My coworkers use NTFS partitions, and I can't share my data with them, as NTFS on Mac OS X is read-only.

How can I read and write onto NTFS partitions?

  • I suggest you use @LessPop_MoreFizz solution because if you use NTFS-3G you may encounter some bugs such as: all NTFS drives will disappear from the "Startup Disk" preference pane
    – Am1rr3zA
    Aug 24 '10 at 22:09
  • I'd rather use a solid MacFuse-based solution like NTFS-3G which runs in userspace (it means that if it crashes it won't crash your mac) than an untested, undocumented, not recommended solution in kernelspace (it will crash your mac). See the comments on MacOSX Hints for more evidence. Also, NTFS-3G now is behind a company that makes money off of this. Aug 24 '10 at 22:18
  • Ok, thanks to all for the answers, I will try the NTFS-3G, I will write the feedback
    – Abimael
    Aug 31 '10 at 20:36
  • I used NTFS-3G and works very well, thanks to all :-D
    – Abimael
    Sep 6 '10 at 16:32
  • possible duplicate of External drive format to be writeable on both Mac and Windows
    – user588
    Mar 1 '11 at 17:20

For free, you can use the NTFS-3G driver. In order to use it, you have to install MacFUSE first.

In the end, you'll have a prefpane to mount and manage your NTFS drives

ntfs-3g prefpane

  • 1
    +1 for NTFS-3G. Used this for a long time and it works well.
    – signine
    Aug 25 '10 at 20:26
  • The latest free version is from Oct 2010 sourceforge.net/projects/catacombae/files/… Does it work fine for Lion? The latest paid is 2011.4.1 and they seem to fix some things in it...
    – Andrei
    Jul 22 '11 at 11:48
  • I migrated to Lion last week but i didnt try it, I hope today I can try it and i will give you the feedback
    – Abimael
    Aug 1 '11 at 22:48
  • 1
    Apparently OSX Lion or newer is not supported in MacFUSE as it is no longer maintained. Work is though continued in OSXFUSE.
    – Spoike
    Nov 21 '11 at 8:42
  • Since MacFuse is not longer maintained, I downloaded OSXFuse and then NTFS-3G. Trying to open the hard disk, it gives this error -- NTFS-3G could not mount /dev/disk2s1 at /Volumes/My Passport because the following problem occurred: dyld: Library not loaded: /usr/local/lib/libfuse.2.dylib Referenced from: /usr/local/bin/ntfs-3g Reason: image not found. Mac OSX version 10.9.5 Nov 9 '15 at 7:50

I payed(34$) for the full NTFS driver from Tuxera, the free version was not able to safely eject NTFS disks.

Update: starting with Lion, you'll not be able to share the NTFS drives even if you use NTFS-3G or Tuxera NTFS for Mac.

It may be a good idea to reformat your drive to EXFAT in order to overcome these issues. I know it's a real pain and time killer.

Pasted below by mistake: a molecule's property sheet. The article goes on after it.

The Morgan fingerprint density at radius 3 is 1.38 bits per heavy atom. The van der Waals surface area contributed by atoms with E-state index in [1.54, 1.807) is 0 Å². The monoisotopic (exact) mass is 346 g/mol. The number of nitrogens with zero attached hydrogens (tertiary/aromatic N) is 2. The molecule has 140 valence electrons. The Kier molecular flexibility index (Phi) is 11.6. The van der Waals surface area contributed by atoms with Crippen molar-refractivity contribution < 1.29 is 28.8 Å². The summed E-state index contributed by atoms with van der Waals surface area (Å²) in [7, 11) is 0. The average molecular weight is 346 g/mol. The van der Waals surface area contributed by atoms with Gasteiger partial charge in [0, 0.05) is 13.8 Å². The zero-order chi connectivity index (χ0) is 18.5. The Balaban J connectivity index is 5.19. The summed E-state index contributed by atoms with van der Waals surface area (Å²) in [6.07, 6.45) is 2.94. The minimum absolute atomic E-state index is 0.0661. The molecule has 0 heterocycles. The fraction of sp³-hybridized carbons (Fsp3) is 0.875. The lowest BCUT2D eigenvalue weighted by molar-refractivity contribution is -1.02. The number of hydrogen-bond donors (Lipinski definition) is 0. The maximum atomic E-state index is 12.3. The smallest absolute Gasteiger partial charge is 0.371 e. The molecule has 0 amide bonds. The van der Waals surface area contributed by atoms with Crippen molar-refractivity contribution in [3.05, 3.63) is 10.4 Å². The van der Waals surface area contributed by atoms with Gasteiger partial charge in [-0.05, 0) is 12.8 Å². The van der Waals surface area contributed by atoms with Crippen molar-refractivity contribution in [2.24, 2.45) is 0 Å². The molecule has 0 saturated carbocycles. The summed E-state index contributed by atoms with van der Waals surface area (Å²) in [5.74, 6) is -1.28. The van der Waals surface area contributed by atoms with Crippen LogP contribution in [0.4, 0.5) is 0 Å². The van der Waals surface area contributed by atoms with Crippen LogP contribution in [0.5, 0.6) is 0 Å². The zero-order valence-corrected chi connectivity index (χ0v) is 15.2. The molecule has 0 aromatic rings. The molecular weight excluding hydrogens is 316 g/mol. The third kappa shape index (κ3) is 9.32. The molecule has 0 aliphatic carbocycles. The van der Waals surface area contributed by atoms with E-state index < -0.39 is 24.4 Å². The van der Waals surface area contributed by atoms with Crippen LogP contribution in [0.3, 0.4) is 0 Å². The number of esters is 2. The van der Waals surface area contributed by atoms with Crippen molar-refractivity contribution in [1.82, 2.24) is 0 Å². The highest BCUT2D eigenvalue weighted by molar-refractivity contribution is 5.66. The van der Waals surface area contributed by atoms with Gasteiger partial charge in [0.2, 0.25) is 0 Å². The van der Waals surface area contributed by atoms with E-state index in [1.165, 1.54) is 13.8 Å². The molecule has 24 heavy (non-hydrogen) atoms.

You have 3 main choices :

and even a built-in solution inside Mac OS X.


If you're running Snow Leopard, don't bother with various MacFUSE based solutions - NTFS support is built in, but disabled by default. To enable it, read this.

Snow Leopard has the ability to mount NTFS volumes as read/write, but it's not enabled by default -- just read only is supported, as in 10.5. Here's how to get full read/write support for NTFS drives in Snow Leopard. First, uninstall NTFS-3G or Paragon if you're using either one.

Here's how to get read/write support for NTFS drives in Snow Leopard:

  1. In Terminal, type diskutil info /Volumes/volume_name, where volume_name is the name of the NTFS volume. From the output, copy the Volume UUID value to the clipboard.

  2. Back up /etc/fstab if you have it; it shouldn't be there in a default install.

  3. Type sudo nano /etc/fstab.

  4. In the editor, type UUID=, then paste the UUID number you copied from the clipboard. Type a Space, then type none ntfs rw. The final line should look like this: UUID=123-456-789 none ntfs rw, where 123-456-789 is the UUID you copied in the first step.

  5. Repeat the above steps for any other NTFS drives/partitions you have.

  6. Save the file and quit nano (Control-X, Y, Enter), then restart your system.

After rebooting, NTFS partitions should natively have read and write support. This works with both 32- and 64-bit kernels. Support is quite good and fast, and it even recognizes file attributes such as hidden files. My thanks go to Chrysaor, a MacRumors user who brought this to our attention.

Alternately, you could use NTFSMounter, for a GUI utility to do the same thing.

  • 12
    The built-in write support is disabled because it is unstable. I've corrupted a drive using it.
    – zneak
    Aug 25 '10 at 2:40

I use NTFS-3G with really good success, never lost a bit also sharing the same disk with windows machines and a WD media player connected to my TV.

Only very minor issue I've found was that to proper reclaim space from the disk when I delete file I need to run a Maintenance utility or the Disk Utiity to recover space.

See also http://www.phillo.it/?p=9


Here is a good description how to access NTFS partitions. Basically - install NTFS-3G via macports http://fernandoff.posterous.com/ntfs-write-support-on-osx-lion-with-ntfs-3g-f

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